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Articles in this section are a window to the peoples and great cultural diversity of the Himalayan region
People: Although a tremendously difficult terrain, the Himalayas are inhabited by a sizeable population- nearly 50 million; another 450 million people of the densely populated plains at the base of these mountains, a significant proportion of the world's population, is supported by the resource flows from the Himalayas. The inhabitants of the northern slopes and the higher altitudes on the southern side are Mongoloids and have remained ethnically pure because of relatively lower contact with outsiders; the southern slopes, especially the lower and middle ranges, have had waves of invasions and conquests and migrations through history, and are today inhabited by diverse and mixed ethnic groups, with Mongoloid, Negroid and Aryan strains. It is believed that settlement in the Himalayas began with a warrior like Aryan tribe called Khas that migrated to the western Himalayas in 1500 BC; the Tibeto Burman people of South east Asia (called the Kiratas and reputed for their musical skills) moved into the central and eastern Himalayas in the early millennia.

Lifestyle and nature:A majority of the people residing in the valleys and plateaus of the southern slopes are sedentary. The foothills and the lower hills, by virtue of their rich, fertile soils, brought down by the Himalayan rivers, are relatively densely populated, and the predominant religion is Hinduism. The Greater and Trans Himalayas are by far more severe in terrain and climate. Populations in this region are therefore very sparse living in small communities widely dispersed across a vast, harsh terrain. Depending on the precise location and agro-climatic conditions, they are either sedentary, subsistence farmers or nomadic tent-dwelling pastoralists.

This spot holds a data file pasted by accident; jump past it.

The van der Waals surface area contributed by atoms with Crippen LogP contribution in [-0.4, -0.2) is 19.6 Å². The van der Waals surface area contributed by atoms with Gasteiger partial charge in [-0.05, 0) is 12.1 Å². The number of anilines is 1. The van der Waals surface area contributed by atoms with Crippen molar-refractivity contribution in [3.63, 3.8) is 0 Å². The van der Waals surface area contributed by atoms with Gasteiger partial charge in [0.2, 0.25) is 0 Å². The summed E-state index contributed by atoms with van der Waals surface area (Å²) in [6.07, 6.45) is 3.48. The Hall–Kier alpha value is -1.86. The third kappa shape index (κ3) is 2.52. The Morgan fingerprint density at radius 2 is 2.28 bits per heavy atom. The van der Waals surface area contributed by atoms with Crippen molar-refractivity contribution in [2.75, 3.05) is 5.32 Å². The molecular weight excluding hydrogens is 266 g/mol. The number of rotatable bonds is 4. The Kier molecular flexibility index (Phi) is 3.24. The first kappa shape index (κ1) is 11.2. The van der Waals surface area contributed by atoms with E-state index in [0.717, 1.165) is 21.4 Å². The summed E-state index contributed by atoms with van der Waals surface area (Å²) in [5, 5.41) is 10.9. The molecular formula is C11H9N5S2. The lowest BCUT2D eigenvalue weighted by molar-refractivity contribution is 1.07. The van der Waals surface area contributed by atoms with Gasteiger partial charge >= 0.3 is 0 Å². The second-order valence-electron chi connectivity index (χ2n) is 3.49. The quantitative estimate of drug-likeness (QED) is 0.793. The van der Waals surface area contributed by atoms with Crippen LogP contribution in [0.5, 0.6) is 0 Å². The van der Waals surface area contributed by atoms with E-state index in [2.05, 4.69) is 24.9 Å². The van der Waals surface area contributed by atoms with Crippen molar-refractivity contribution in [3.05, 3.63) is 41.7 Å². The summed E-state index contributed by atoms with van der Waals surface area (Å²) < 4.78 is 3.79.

Since fording the high mountain ranges that separated the Himalayan valleys was possible only at great risk to life, each valley and each distinct community developed its own socio-cultural solutions to the challenges of life, virtually cut-off from the rest of the world. Yet, the common geographical factors helped shape cultures that were highly akin one to another. One and all, the people of the Himalayas worship the mountains as their preserver and protector and life-giver. All communities are strongly religious, nature-dependent and clannish; except for inhabitants of the arid wilderness on the northern flanks and the dense forests of the eastern ranges, where the people are fierce and warrior-like - they successfully rebuffed the British armies during the Raj era - the Himalayan people are essentially peace-loving. The Himalayas also boast of a rich tapestry of traditional knowledge, spanning domains, such as architecture, medicine and agro-forestry that reflect the particular ecological conditions of the region. One positive result of the physical isolation of the region has been the near intact preservation of centuries old knowledge base. Society in the higher altitudes is quite liberal albeit male dominated; lower Himalayas has a more conservative society. Mountain women carry out all sedentary activities including farming, gathering fodder and fuelwood, etc., while men manage herds and carry out trading activities.
Title: A Matter of Quality: A Study of People's Perceptions and Expectations from Schooling in Rural and Urban Areas of Uttarakhand
Author: Anonymous
Source: Sansodhan, Research & Advocacy wing of Society for Integrated Development of Himalayas (SIDH)